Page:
Winter 2021 Issue

by Josh Babcock | Photos by Henry Moore Jr.

Deep in the Republic of the Congo’s vast rain forests, Stephanie Seifert helped equip hammerhead bats with GPS tracking devices so she and her team could watch their every move.

A world away, in the mountains of northern Argentina’s Chaco province, Pilar Fernandez looked for life-saving resolutions to a “kissing bug” that can kill.

Both were looking for the same thing: a way to stop diseases before they spread from animals to humans.

Now the intercontinental researchers, who once found themselves at separate labs working on Lyme disease, both find themselves at the same place. The two recently joined the team at Washington State University’s Paul G. Allen School for Global Animal Health.

Giving back through research

Dr. Fernandez’ research is focused in the emerging field of eco-epidemiology, with an emphasis on zoonotic diseases, and in particular, vector-borne diseases.

A disease ecologist, Fernandez came to the United States from Argentina to attend Columbia University, where she received the prestigious Earth Institute Postdoctoral Fellowship.

While her research in the United States involves tick-borne diseases, some of her work she is most proud of occurred in the secluded village of Pampa del Indio in northern Argentina. Many of the villagers are infected with Chagas disease, a condition characterized by stroke, heart attack, and sudden death. Chagas is one of the main vector-borne diseases affecting vulnerable populations in Latin America.

“The disease is spread by what they call the ‘kissing bug,’” Fernandez said. “It’s really similar to a bed bug, but bigger.”

Kissing bugs are triatomines that feed on the blood of mammals, birds, and reptiles and can be infected with Trypanosoma cruzi, the parasite that causes Chagas disease. The bugs shed the parasite through their feces, and often infect humans during feeding when the feces are inadvertently rubbed into the bite wound, the eye, or mouth.

Fernandez was able to determine the spread of the disease was directly related to socio-economic status and proximity to the bugs, noting bugs often find their way inside poorly maintained homes through cracks and gaps in roofs and walls.

Based on the data she found, Fernandez created risk assessment maps for the entire village and distributed them to the Argentinian government.

“National universities in Argentina don’t charge tuition,” Fernandez said. “I felt strongly that I had a social responsibility to the work we do. I didn’t need to make those maps; I could have stopped after the study, but those maps were a tangible way to give back.”

The study found about 25% of the 2,000 villagers tested were infected with the disease. Infected children were treated for the disease. Adults diagnosed were treated on a case-by-case basis by local clinicians.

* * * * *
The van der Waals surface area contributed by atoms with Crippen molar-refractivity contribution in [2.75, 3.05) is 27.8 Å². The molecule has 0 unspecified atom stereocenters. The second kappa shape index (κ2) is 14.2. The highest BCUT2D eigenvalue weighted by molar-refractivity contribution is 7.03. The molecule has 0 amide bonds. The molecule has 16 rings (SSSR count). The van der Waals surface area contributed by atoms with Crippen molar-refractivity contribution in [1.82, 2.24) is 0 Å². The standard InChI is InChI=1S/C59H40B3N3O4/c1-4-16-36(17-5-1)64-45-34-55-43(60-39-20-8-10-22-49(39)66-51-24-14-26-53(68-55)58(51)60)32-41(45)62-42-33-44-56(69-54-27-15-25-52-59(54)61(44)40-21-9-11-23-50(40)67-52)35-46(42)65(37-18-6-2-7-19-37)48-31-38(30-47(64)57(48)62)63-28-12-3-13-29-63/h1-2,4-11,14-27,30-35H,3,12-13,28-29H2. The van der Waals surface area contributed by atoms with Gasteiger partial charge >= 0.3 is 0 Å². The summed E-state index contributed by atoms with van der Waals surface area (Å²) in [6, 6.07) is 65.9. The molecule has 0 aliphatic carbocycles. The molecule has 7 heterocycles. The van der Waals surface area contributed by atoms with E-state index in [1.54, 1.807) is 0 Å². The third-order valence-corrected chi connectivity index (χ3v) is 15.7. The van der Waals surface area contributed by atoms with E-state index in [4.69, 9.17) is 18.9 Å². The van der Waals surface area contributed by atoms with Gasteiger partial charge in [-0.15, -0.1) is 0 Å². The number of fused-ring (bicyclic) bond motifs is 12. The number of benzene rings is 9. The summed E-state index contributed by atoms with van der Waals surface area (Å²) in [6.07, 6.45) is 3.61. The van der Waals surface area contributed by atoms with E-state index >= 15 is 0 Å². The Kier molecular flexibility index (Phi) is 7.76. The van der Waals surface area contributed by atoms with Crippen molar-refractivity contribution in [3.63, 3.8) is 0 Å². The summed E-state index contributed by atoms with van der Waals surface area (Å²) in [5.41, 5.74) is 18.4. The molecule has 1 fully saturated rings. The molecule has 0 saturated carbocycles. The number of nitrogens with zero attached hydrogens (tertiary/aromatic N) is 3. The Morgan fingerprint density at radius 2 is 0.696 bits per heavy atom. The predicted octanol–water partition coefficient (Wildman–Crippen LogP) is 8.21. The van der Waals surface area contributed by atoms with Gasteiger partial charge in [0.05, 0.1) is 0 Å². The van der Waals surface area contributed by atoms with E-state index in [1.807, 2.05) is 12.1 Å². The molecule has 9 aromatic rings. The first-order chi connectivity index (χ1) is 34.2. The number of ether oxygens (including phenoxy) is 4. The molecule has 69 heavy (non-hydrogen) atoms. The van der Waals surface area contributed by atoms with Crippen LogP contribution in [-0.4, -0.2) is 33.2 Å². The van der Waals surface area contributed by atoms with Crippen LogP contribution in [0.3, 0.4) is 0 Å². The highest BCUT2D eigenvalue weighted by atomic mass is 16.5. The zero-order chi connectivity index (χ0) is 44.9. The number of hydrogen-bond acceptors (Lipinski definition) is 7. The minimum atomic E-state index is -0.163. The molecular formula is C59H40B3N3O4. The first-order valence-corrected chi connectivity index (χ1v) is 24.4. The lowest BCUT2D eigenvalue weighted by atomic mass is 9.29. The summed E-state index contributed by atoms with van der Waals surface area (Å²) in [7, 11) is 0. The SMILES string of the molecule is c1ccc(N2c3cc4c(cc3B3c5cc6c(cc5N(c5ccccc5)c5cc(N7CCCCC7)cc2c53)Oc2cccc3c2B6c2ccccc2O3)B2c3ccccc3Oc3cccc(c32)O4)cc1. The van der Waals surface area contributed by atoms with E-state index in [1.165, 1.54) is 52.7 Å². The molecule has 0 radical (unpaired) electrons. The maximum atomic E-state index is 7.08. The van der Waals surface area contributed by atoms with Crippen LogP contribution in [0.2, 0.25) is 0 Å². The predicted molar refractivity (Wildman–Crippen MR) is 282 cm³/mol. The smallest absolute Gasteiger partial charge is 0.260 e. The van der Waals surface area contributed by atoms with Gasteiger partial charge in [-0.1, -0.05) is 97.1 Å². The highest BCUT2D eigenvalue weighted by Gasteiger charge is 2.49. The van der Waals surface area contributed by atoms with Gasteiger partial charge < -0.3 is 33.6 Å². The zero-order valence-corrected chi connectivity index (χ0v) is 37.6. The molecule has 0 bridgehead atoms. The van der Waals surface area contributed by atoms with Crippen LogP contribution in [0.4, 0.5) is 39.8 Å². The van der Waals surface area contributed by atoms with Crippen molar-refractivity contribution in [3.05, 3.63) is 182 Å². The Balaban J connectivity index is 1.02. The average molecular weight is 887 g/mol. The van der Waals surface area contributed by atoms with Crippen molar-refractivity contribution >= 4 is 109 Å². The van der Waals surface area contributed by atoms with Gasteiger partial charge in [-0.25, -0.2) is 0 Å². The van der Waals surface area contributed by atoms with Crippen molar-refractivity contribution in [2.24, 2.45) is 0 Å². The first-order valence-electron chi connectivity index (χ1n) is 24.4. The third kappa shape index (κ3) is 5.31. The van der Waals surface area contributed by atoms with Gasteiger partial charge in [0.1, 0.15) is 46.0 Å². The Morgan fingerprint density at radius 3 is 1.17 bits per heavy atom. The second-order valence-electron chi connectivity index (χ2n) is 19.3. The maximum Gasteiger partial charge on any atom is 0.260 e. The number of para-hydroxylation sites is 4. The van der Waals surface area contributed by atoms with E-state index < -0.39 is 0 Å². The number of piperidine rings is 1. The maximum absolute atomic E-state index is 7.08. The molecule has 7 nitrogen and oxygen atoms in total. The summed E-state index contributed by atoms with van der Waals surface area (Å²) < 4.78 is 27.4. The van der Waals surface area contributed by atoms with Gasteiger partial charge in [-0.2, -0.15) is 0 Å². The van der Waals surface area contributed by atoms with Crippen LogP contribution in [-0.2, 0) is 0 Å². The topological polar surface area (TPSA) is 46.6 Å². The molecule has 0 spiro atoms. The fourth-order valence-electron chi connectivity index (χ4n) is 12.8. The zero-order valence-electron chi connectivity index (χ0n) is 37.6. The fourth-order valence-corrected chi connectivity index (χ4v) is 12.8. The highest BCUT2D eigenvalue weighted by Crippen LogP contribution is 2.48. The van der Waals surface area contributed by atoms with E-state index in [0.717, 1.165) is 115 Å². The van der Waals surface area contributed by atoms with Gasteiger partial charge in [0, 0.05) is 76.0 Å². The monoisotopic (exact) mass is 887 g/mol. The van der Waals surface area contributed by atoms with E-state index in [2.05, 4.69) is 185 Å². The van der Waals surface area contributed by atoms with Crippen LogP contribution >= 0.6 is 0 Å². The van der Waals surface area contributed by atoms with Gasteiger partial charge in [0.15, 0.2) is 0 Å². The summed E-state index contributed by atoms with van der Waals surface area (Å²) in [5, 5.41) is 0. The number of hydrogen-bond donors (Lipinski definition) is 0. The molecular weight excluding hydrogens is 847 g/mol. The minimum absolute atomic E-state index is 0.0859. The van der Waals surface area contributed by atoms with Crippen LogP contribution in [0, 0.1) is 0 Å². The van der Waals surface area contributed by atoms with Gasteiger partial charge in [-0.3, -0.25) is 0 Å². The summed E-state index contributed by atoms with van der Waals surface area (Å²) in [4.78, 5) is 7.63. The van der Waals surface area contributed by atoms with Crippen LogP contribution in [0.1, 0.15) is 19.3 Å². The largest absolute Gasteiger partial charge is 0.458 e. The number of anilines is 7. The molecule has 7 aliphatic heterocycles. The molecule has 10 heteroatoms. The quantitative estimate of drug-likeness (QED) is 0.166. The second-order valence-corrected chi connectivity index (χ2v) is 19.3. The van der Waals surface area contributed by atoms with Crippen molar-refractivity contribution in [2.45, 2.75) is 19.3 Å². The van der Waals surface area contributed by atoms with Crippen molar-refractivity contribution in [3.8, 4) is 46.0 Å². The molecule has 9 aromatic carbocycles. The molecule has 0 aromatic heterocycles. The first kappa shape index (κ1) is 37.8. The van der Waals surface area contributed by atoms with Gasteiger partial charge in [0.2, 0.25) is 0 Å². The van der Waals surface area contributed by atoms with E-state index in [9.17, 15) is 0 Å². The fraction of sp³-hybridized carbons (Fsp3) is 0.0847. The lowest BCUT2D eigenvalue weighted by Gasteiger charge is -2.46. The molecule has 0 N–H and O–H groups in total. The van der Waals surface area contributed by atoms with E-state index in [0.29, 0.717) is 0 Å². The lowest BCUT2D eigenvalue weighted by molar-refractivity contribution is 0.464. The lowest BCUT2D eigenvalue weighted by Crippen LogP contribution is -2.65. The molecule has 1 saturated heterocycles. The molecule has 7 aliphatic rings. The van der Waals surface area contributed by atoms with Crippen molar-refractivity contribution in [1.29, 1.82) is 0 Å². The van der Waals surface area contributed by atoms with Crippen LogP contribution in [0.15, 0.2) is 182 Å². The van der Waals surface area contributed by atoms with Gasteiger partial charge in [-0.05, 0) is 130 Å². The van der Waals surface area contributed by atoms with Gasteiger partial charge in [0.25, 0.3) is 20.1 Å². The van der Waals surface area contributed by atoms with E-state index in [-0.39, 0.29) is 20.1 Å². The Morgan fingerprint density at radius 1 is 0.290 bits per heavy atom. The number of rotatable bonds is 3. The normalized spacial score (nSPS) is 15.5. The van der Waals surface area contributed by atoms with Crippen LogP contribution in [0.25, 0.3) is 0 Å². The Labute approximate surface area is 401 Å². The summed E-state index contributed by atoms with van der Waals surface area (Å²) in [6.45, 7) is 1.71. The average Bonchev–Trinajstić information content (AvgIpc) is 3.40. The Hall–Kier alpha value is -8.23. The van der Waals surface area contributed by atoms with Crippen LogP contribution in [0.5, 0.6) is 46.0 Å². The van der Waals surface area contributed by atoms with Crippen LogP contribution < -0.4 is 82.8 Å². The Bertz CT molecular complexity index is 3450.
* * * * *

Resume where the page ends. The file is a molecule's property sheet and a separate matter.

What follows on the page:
“In these indigenous communities, people don’t have access to health care. We diagnosed 80% of the population and brought health care workers to make sure people got treatment,” Fernandez said. “That’s one of the things I’m most proud of.”

Stopping a spillover

Dr. Seifert studies how disease agents affecting both animals and humans are maintained in the host populations. More specifically, she identifies factors that contribute to spillover of these agents from animals to humans.

At her new lab—the Molecular Ecology of Zoonotic and Animal Pathogens Lab in the Allen School—Seifert studies rodent and bat-borne pathogens, including Monkeypox virus, Hantaviruses, and filoviruses.

Before coming to Pullman, she was part of a research team conducting Ebola virus surveillance in the Republic of the Congo.

That team, from the National Institute of Allergy and Infectious Diseases, initiated long-term studies on the role of fruit bats in the spread of the Ebola virus. The work included monitoring bat populations by equipping them with GPS tracking devices.

Seifert said examining host populations is the first step to finding solutions.

“After more than 40 years since Ebola virus was characterized, we still have not isolated Ebola virus from a wildlife reservoir, and we aren’t sure which bat species or other wildlife species maintain the virus in nature,” Seifert explained. “If we can identify the species involved in maintaining the virus in wildlife, then we can start to unravel the transmission chain from wildlife to humans and that gives us an opportunity to mitigate at those specific, high-risk  interactions between wildlife and people.”

Seifert also studied the population genetics of Middle East Respiratory Syndrome (MERS) coronavirus in camels and the novel coronavirus in 2020. At the root of all her work, she said she is looking to achieve the same goal: improving the human condition.